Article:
I wanted to post pumpkin patch pictures today, but a boy intervened. A high school freshman I've never met lived his life an hour north of here, and then all of a sudden, he decided to end his life. And he wanted to take a handful of his classmates down with him.
One more cafeteria became a war zone this Friday.
Two more children are dead.
And we are left to wonder. To speculate. But the situation is pandemic, and we are beginning to worry whether we will ever find the answer. As one victim's father wisely, heartrendingly put it, "Only God knows... Only God knows."
From the moment the guns went off at Columbine, the fingers began to point. Was it video games or violent movies? Was it lack of parental involvement or lack of gun control? Was it bullying or atheism? Or was it simply access to a gun, any gun?
We ask and we ask and ask because there must be a reason. We are sure that there must be a reason. We desperately, helplessly grope for a reason, and when our questions come back, empty echoes boomeranging through the ether, we are left with yet another.
What is wrong with our society?
When did we become a society where such tragedies are not only possible but commonplace? This week's shooting in Marysville, WA marked the 75th school shooting in the US since first graders fell at Newtown, CT.
What is wrong with this country?
A decade before Jaylen Fryberg was even born, a living saint declared that ours is a culture of death. More recently, another saintly man put it a different way. He called us the Throw-Away Culture.
Being Catholic, I'm naturally biased, but I think these popes were on to something.
What are children today meant to make of the world we have built them? This place where everything from last year's shoes to last month's marriage is disposable. We say that everything is relative, which means worth is truly in the eye of the beholder. Or not. In a world where I decide the value of something--or someone--nothing is sacred. And nothing is certain.
How can we expect our youth to navigate such endlessly shifting terrain?
How do we expect them to value each other when we contracept their siblings and abort their friends? I'm sorry, I know that sounds unfeeling, but I assure you I am not. Children are dying and we must ask ourselves: Why one child and not another?
We must look to the source.
The increased violence in our media is not causing a violent culture: It's the product of a violent culture. Bullying exists--and is allowed to exist--because one person is deemed less than another.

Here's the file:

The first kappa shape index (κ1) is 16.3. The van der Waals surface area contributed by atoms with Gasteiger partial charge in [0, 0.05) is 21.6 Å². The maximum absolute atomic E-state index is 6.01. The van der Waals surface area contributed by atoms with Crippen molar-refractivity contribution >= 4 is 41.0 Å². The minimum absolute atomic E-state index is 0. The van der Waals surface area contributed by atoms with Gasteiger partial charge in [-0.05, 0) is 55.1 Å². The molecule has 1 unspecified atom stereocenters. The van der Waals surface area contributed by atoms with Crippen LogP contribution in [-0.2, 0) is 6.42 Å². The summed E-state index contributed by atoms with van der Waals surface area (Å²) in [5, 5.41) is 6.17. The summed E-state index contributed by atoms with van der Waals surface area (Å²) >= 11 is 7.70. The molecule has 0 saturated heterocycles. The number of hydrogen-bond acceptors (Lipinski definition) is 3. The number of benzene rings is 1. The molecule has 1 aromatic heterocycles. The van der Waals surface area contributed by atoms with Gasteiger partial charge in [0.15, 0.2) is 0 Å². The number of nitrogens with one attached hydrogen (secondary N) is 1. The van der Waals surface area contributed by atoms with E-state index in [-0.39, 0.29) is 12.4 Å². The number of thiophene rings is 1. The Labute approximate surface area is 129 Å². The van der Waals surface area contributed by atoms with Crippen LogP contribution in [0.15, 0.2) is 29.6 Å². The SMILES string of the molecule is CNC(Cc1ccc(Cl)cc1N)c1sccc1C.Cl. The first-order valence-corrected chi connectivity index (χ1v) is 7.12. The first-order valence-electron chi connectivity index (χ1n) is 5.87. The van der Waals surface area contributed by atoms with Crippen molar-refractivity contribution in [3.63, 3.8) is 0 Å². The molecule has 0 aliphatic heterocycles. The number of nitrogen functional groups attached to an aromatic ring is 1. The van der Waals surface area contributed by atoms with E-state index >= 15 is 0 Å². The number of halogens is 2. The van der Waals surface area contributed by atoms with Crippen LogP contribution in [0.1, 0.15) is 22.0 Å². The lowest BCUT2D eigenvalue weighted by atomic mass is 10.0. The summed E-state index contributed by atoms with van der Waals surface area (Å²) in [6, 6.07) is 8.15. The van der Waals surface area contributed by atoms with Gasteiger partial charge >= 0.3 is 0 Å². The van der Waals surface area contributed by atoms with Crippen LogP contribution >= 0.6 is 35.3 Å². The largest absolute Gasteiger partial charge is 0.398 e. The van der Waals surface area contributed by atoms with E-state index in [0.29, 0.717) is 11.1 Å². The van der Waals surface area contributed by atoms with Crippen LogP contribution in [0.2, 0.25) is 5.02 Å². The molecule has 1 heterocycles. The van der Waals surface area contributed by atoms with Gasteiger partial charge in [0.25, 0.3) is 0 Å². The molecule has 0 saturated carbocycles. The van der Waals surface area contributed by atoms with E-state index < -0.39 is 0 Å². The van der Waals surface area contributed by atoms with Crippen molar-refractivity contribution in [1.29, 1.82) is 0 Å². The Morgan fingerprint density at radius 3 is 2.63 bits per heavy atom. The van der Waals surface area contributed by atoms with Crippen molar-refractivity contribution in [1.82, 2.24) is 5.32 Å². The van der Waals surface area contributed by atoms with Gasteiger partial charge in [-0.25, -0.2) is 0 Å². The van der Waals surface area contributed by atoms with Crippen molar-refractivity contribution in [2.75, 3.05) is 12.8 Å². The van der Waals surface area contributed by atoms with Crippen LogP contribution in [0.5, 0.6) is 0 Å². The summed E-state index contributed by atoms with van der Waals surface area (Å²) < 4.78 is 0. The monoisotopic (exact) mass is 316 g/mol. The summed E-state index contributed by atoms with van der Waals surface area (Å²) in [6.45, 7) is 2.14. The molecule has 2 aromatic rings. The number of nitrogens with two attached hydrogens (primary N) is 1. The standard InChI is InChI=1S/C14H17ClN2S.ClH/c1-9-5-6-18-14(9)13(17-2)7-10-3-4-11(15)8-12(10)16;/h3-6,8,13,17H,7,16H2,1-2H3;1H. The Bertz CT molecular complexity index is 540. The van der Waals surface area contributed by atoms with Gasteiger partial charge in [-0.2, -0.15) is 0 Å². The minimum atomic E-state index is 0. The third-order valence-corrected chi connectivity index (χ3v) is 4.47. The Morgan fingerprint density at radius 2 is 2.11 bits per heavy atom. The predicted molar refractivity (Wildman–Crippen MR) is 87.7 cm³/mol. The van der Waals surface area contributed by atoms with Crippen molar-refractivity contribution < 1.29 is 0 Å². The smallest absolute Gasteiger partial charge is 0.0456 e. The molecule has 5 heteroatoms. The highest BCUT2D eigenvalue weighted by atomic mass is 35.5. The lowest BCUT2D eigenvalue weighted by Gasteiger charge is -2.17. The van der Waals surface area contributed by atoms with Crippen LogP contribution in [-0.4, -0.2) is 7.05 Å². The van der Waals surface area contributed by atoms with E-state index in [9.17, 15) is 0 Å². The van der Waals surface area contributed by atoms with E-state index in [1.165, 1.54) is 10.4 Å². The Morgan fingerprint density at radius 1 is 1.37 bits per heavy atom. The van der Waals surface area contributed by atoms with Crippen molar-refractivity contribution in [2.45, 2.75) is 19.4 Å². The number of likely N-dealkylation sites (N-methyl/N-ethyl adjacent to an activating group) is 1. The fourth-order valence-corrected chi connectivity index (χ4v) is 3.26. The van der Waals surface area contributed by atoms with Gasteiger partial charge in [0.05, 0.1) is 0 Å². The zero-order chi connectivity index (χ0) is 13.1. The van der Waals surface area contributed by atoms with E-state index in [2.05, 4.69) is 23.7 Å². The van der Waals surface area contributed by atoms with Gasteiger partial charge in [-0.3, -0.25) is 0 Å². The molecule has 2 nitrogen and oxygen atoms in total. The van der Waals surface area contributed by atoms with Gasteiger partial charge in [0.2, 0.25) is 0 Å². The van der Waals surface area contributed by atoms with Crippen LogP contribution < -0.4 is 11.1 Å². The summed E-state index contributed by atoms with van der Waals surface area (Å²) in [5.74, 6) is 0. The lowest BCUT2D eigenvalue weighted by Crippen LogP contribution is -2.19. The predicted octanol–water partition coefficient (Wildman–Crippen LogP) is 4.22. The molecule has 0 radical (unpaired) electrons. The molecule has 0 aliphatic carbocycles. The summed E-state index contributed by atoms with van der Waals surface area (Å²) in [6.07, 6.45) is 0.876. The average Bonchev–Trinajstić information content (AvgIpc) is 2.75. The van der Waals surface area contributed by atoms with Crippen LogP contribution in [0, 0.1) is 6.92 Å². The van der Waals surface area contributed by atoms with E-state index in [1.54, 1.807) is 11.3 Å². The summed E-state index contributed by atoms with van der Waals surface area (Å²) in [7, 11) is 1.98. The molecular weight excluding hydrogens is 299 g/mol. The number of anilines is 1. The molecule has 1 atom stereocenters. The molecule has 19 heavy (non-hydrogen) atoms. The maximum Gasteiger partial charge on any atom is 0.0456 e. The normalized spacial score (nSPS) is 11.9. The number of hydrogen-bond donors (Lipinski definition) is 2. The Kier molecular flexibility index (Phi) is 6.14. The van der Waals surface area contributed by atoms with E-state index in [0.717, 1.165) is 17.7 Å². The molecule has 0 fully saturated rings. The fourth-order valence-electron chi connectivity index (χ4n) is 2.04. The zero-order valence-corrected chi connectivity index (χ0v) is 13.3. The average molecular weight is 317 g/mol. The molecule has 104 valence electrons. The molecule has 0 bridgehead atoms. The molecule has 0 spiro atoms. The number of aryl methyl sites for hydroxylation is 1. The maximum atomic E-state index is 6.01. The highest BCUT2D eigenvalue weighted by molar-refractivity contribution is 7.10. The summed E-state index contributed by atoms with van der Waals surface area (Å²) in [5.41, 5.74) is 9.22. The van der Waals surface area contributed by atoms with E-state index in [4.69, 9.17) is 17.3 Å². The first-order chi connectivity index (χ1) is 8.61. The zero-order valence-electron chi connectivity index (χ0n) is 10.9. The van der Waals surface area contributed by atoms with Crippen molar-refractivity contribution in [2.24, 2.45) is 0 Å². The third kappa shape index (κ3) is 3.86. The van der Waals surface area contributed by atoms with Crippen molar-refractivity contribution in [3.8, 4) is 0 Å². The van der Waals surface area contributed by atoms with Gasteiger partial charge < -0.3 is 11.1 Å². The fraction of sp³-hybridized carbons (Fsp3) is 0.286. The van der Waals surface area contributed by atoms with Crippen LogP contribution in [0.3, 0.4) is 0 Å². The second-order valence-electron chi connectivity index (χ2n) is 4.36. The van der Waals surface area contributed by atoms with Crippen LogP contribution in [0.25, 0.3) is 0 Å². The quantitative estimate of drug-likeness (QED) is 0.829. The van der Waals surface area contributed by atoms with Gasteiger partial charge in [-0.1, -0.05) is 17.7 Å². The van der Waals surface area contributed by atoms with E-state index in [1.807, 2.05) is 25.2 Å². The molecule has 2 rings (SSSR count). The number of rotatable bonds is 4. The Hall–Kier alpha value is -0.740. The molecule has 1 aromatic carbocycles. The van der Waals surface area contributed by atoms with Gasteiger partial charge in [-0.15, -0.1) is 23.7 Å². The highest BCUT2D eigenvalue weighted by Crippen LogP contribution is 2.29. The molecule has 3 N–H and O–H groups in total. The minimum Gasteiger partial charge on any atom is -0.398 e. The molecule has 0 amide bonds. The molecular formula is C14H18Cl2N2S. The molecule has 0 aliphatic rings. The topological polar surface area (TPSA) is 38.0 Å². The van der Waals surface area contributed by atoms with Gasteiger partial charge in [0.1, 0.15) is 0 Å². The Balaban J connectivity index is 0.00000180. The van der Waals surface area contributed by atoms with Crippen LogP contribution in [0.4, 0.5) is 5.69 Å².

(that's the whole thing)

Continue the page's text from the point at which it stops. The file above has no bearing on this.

We blame society, but society was not created in a vacuum. We are a part of this Throw-Away Culture. We created it together. We are all culpable, and yet we are pointing fingers at symptoms and slapping Band-Aids over bullet holes.
We fight. We lobby. We bicker back and forth. Guns kill people. No, guns don't kill people; people kill people. Guns! People! Guns! People! Until we've reduced each other to sound bytes. We lose sight of each other as people, and then--already--we are part of the problem. If we step back from the war zone to gape at the big picture, we'd see.
People kill people they don't see as people--with or without a gun.
The way the Nazis killed the Jews. The way the Hutu killed the Tutsi. The way terrorists kill indiscriminately. This is how abusers damage victims and doctors persuade mothers to discard the children from their wombs.
Like fish in a barrel. Clones in the Matrix. Disposable.
This. This is how it happens. This is how the trigger gets pulled. When I fail to see the humanity staring me in the face. When I start viewing life--my own or another's--as a choice.
When it's all relative, we are all relative.
The only way we can teach our children to value life is by valuing life. All life. Every life. A life is a life is a life. Either we are all sacred, or we are all disposable.
Are our children disposable? I think we as a society agree: They are not.
So, I propose we stop pointing fingers and start looking each other in the eye.
I suggest we stop looking for someone to blame and start seeking the humanity--the sacredness and worth--in each and every person we encounter.
I humbly request that we make the radical, desperate, and necessary choice to love. Every person. Every day. Every and any way we are able.
If there is any hope of curtailing this culture of death, then we must choose to embrace a culture of life. We must remember how to cherish each other. We must learn again how to value what we were once willing to throw away.